Time: 120 Minutes
Age Rating: contains violence, sexual violence and offensive language
Isabella Rossellini as Dorothy Vallens
Kyle MacLachlan as Jeffrey Beaumont
Dennis Hopper as Frank Booth
Laura Dern as Sandy Williams
Hope Lange as Mrs. Pam Williams
Dean Stockwell as Ben
Director: David Lynch
College student Jeffrey Beaumont (Kyle MacLachlan) returns home after his father has a stroke. When he discovers a severed ear in an abandoned field, Beaumont teams up with detective’s daughter Sandy Williams (Laura Dern) to solve the mystery. They believe beautiful lounge singer Dorothy Vallens (Isabella Rossellini) may be connected with the case, and Beaumont finds himself becoming drawn into her dark, twisted world, where he encounters sexually depraved psychopath Frank Booth (Dennis Hopper).
Blue Velvet was the first movie I saw from David Lynch and it left quite an impression on me. Returning back to it after having seen some of his other movies, I find it to be an even better movie. A great and strange thriller, directed excellently and beautifully. It may have been divisive upon its release, but its generally regarded now as a classic.
Blue Velvet is by far the most straightforward of David Lynch’s films, at least one of his most. While there’s definitely a lot to unpack thematically, you won’t have to deep dive interpret events yourself to understand the general plot (like some of his other movies like Mulholland Drive). It is tightly paced across the 2 hour long runtime and keeps you constantly engaged. It starts as an innocent enough mystery that seems Nancy Drew esque (albeit one sparked by discovering a severed human ear in a field) but turns into a seedy nightmare as it descends into an unsettling psychosexual fantasy world. Lynch contrasts the bright and sunny façade of suburban life with the dark underbelly of crime and sexual perversions. Blue Velvet may be a neo-noir thriller but it’s a mix of a lot of elements, noir, comedy, satire, thriller, a bit of horror, and it’s even part sordid noir and teen melodrama. It’s a film dripping in sleaze and foreboding menace, and has a creepy aura.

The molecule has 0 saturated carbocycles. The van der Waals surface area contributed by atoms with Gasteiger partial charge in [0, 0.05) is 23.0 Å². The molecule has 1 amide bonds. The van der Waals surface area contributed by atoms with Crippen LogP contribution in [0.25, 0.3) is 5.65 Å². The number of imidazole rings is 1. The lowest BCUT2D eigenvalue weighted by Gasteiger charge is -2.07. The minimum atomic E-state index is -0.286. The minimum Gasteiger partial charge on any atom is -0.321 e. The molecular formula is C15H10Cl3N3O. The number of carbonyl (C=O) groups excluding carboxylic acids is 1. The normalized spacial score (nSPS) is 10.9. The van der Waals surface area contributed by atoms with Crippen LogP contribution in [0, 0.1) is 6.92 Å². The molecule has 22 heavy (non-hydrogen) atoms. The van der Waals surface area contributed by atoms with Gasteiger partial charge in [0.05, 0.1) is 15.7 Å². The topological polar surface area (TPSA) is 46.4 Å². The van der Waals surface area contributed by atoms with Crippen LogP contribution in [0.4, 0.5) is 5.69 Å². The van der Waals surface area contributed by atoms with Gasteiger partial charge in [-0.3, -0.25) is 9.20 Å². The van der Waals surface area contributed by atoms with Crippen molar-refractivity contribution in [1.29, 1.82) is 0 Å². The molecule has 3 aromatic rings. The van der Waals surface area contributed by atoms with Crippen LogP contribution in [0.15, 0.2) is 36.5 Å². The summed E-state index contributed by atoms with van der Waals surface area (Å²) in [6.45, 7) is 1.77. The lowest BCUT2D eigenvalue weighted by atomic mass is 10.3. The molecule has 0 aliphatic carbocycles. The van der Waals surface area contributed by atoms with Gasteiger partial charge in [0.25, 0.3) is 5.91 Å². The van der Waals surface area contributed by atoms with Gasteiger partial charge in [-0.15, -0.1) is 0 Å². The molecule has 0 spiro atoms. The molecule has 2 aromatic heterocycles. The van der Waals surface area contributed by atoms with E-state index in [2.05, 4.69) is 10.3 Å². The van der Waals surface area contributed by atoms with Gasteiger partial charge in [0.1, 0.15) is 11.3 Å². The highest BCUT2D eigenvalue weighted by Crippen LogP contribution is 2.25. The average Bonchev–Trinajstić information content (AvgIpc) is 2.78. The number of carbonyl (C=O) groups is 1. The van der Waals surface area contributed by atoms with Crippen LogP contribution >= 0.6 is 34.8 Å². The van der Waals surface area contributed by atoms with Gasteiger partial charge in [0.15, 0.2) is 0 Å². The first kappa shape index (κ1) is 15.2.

The cast are all great in their parts. Kyle MacLachlan does well as Jeffrey, portraying someone who finds his innocence corrupted as he uncovers what’s really going on. Isabella Rossellini gives a very effective and memorable performance. Laura Dern is also good in her part. The performance that steals the whole movie however is Dennis Hopper as Frank Booth. Hopper has played plenty of villains, but none of them come close to the level of Booth in this movie. He’s completely depraved, disturbed and incredibly memorable. The movie is already great before he shows up, but its taken to a whole other level when he does, and really does signal the reveal of the darker side of the film’s setting.
David Lynch’s direction is nothing short of fantastic. It looks great, the cinematography is rich and colourful in its presentation, showcasing the light and dark of the town with impressive use of texture and shades of tone. At the same time there are occasionally some aesthetics of a horror film in here. The set and production designs are also quite effective. Blue Velvet really does aim for a noir movie feel, with the shadows, some of the shots and the score. Speaking of which, the score from Angelo Badalamenti works quite well. The use of songs also works in their respective scenes, including Blue Velvet, In Dreams and Mysteries of Love, fitting Lynch’s vision perfectly and heightening their respective scenes.
Blue Velvet is an excellent movie, a dreamlike and nightmarish thriller so fantastically directed and put together. It is up there among Lynch’s best work, and I think I’m close to considering it among my favourite movies now. While I haven’t finished watching all of David Lynch’s movies yet, I’d say that if you wanted a movie to start to get into his filmography, Blue Velvet is a great start.